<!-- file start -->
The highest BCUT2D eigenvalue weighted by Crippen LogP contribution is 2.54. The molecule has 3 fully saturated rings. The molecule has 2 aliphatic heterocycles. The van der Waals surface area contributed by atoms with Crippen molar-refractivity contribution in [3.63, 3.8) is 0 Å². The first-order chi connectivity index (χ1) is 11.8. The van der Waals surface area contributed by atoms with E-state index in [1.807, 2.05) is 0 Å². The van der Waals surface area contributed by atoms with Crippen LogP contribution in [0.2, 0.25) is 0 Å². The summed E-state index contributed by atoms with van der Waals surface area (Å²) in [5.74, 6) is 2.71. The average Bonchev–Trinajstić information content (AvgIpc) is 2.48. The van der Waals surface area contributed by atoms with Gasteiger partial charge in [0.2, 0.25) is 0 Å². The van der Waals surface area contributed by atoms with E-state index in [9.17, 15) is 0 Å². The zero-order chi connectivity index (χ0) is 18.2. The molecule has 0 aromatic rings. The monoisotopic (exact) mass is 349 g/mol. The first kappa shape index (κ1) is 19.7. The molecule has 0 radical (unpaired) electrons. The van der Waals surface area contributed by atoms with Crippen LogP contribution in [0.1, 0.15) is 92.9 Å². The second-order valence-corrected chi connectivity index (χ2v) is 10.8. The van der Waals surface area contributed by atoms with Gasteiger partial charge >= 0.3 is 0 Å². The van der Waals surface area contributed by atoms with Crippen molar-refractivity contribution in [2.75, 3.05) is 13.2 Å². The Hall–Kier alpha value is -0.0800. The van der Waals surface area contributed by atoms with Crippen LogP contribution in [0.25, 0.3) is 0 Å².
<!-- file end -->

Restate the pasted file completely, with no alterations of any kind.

The highest BCUT2D eigenvalue weighted by Crippen LogP contribution is 2.54. The molecule has 3 fully saturated rings. The molecule has 2 aliphatic heterocycles. The van der Waals surface area contributed by atoms with Crippen molar-refractivity contribution in [3.63, 3.8) is 0 Å². The first-order chi connectivity index (χ1) is 11.8. The van der Waals surface area contributed by atoms with E-state index in [1.807, 2.05) is 0 Å². The van der Waals surface area contributed by atoms with Crippen LogP contribution in [0.2, 0.25) is 0 Å². The summed E-state index contributed by atoms with van der Waals surface area (Å²) in [5.74, 6) is 2.71. The average Bonchev–Trinajstić information content (AvgIpc) is 2.48. The van der Waals surface area contributed by atoms with Gasteiger partial charge in [0.2, 0.25) is 0 Å². The van der Waals surface area contributed by atoms with E-state index in [9.17, 15) is 0 Å². The zero-order chi connectivity index (χ0) is 18.2. The molecule has 0 aromatic rings. The monoisotopic (exact) mass is 349 g/mol. The first kappa shape index (κ1) is 19.7. The molecule has 0 radical (unpaired) electrons. The van der Waals surface area contributed by atoms with Crippen LogP contribution in [0.1, 0.15) is 92.9 Å². The second-order valence-corrected chi connectivity index (χ2v) is 10.8. The van der Waals surface area contributed by atoms with Gasteiger partial charge >= 0.3 is 0 Å². The van der Waals surface area contributed by atoms with Crippen molar-refractivity contribution in [2.75, 3.05) is 13.2 Å². The Hall–Kier alpha value is -0.0800. The van der Waals surface area contributed by atoms with Crippen LogP contribution in [0.25, 0.3) is 0 Å².